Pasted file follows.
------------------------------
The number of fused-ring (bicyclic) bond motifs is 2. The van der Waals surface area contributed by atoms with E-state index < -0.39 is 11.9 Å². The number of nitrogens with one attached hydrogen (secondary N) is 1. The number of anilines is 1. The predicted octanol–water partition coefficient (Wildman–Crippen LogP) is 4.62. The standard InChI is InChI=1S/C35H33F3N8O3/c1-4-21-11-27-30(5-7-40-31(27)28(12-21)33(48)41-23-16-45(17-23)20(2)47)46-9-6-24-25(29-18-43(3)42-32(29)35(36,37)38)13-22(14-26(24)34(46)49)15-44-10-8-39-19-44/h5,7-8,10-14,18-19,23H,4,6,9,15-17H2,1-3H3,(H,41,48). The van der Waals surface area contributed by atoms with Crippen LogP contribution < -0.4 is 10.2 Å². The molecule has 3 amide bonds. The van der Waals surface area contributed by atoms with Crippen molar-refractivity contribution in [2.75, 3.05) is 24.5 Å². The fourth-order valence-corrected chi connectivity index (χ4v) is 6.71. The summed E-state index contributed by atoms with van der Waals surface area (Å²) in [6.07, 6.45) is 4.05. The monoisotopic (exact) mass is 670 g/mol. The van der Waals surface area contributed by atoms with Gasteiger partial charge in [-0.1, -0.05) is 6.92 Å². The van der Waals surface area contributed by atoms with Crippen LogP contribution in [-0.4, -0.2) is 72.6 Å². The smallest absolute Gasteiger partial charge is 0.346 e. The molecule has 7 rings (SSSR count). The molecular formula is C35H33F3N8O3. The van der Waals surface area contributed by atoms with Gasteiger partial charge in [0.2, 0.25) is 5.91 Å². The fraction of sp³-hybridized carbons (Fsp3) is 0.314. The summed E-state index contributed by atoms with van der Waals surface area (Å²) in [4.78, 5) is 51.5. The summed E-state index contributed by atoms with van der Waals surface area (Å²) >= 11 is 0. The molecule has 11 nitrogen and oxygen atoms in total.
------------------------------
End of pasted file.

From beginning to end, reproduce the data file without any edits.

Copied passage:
The number of fused-ring (bicyclic) bond motifs is 2. The van der Waals surface area contributed by atoms with E-state index < -0.39 is 11.9 Å². The number of nitrogens with one attached hydrogen (secondary N) is 1. The number of anilines is 1. The predicted octanol–water partition coefficient (Wildman–Crippen LogP) is 4.62. The standard InChI is InChI=1S/C35H33F3N8O3/c1-4-21-11-27-30(5-7-40-31(27)28(12-21)33(48)41-23-16-45(17-23)20(2)47)46-9-6-24-25(29-18-43(3)42-32(29)35(36,37)38)13-22(14-26(24)34(46)49)15-44-10-8-39-19-44/h5,7-8,10-14,18-19,23H,4,6,9,15-17H2,1-3H3,(H,41,48). The van der Waals surface area contributed by atoms with Crippen LogP contribution < -0.4 is 10.2 Å². The molecule has 3 amide bonds. The van der Waals surface area contributed by atoms with Crippen molar-refractivity contribution in [2.75, 3.05) is 24.5 Å². The fourth-order valence-corrected chi connectivity index (χ4v) is 6.71. The summed E-state index contributed by atoms with van der Waals surface area (Å²) in [6.07, 6.45) is 4.05. The monoisotopic (exact) mass is 670 g/mol. The van der Waals surface area contributed by atoms with Gasteiger partial charge in [-0.1, -0.05) is 6.92 Å². The van der Waals surface area contributed by atoms with Crippen LogP contribution in [-0.4, -0.2) is 72.6 Å². The smallest absolute Gasteiger partial charge is 0.346 e. The molecule has 7 rings (SSSR count). The molecular formula is C35H33F3N8O3. The van der Waals surface area contributed by atoms with Gasteiger partial charge in [0.2, 0.25) is 5.91 Å². The fraction of sp³-hybridized carbons (Fsp3) is 0.314. The summed E-state index contributed by atoms with van der Waals surface area (Å²) in [4.78, 5) is 51.5. The summed E-state index contributed by atoms with van der Waals surface area (Å²) >= 11 is 0. The molecule has 11 nitrogen and oxygen atoms in total.